Two concerns are shared between America and Turkey on Syria. One is a humanitarian concern for Syrian refugees. Both countries have contributed funds towards non weapon supplies for the opposition movement. The second concern is regarding chemical weapons. There has been joint planning on what would be done if Assad started using chemical weapons or if his stockpiles became insecure. The area where both countries diverge is over the establishment of a safe area in northern Syria, something Turkey advocates and the U.S. opposes. Turkey is also trying to engage Iran over the Syria issue as part of a Muslim quartet established by Egypt.

The second facet of the discussion covered the Kurds and their actions in Iraq, Turkey, and Syria since the Syrian civil war has begun. The Kurds in northern Syria have used the political unrest to their advantage. They are politically fragmented not just based on ideology but, also whether they desire a federalist state in Syria or an autonomous region. Currently, the Kurds of Syria have no real institutions in place. Much is contingent on how long al-Assad remains in power, what type of new governmental structure will follow, and how well Kurdish groups govern their regions. Until political stability is achieved in Syria Turkish national security, and energy security will be in danger.

Turkey enjoyed close relations with Syria before the uprising and believed good economic and diplomatic ties would give it leverage over Syria. When Turkey was unable to persuade Damascus to enact political reforms, Ankara took a pro-opposition stance which has caused anger among Turkish citizens. The government in Ankara sees itself as on the right side of its neighbor’s conflict while critics are accusing the government of underestimating the al-Assad regime, being motivated by Sunni considerations, and neglecting the domestic Kurdish issue.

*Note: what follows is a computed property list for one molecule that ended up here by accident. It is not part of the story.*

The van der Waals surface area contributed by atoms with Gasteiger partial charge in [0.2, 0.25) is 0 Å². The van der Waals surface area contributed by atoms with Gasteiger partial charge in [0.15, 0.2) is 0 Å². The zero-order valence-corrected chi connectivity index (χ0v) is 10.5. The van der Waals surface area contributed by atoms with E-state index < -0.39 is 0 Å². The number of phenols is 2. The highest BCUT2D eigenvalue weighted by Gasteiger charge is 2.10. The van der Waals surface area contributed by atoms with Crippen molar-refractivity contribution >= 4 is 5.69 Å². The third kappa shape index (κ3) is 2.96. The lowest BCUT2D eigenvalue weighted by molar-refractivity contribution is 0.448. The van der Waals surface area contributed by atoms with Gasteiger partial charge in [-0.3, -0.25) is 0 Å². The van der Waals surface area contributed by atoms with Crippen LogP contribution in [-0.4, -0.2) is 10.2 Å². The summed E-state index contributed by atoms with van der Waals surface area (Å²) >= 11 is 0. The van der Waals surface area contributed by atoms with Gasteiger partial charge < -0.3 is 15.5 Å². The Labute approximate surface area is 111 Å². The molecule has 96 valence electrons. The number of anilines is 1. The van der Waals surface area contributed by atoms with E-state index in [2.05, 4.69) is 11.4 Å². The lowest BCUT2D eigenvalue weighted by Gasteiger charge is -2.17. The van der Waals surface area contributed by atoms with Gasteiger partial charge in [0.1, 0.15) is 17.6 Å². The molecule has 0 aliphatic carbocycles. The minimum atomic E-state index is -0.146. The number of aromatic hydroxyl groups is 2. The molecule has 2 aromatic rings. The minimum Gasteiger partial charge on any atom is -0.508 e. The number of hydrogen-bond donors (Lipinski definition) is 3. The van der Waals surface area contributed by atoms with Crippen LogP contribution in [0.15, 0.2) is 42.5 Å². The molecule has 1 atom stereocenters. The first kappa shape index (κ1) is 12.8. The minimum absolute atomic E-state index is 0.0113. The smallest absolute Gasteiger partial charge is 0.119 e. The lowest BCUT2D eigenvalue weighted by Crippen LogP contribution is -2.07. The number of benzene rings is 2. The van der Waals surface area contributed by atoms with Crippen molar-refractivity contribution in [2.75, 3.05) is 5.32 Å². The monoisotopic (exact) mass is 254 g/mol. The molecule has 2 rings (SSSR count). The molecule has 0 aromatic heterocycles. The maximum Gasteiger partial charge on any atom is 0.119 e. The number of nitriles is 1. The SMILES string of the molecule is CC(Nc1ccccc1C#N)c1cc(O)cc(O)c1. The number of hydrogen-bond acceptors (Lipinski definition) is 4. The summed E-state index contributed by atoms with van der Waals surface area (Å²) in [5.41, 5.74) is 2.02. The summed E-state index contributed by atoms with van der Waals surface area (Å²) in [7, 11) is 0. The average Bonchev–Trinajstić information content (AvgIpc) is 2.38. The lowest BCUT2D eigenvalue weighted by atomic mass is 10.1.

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Situation Greeks Facing Unfair, Says Former German FM

AHI attended a forum titled, “Germany and the EU: What Kind of Transatlantic Partners?” at the Woodrow Wilson Center. Munich Security Conference and former Deputy Foreign Minister of Germany, Ambassador Wolfgang Ischinger, gave a concise summary of the elements of the current Eurozone crisis, Germany’s role, and a brief analysis of Germany’s relationship with the United States.

Ambassador Ischinger emphasized the fact that the relationship between not only Germany and the United States, but the European Union and the U.S., is one of huge importance to both parties from an economic, political and security perspective. He discussed how the situation facing Greece and Greeks right now was an unfair one to the Greek people and that they were the true victims of this crisis. However, he stressed that the European Union has always emerged from every problem it has faced a stronger more cohesive union, and this was his prediction for the future of the Eurozone.

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AHI meets with offices of Mississippi Senator, Minnesota Congressman

AHI met with the staff of U.S. Sen. Thad Cochran (R-MS) and U.S. Rep. Keith Ellison (D-MN). Senator Cochran recently returned from a trip to Greece that focused on the elements of the Eurozone crisis. Both staff members were given copies of the one-hour PBS documentary “Cyprus Still Divided: A U.S. Foreign Policy Failure” and executive summaries of AHI’s policy statements. The merits of the AHI-backed American- Owned Property in Occupied Cyprus Claim Act were discussed as well.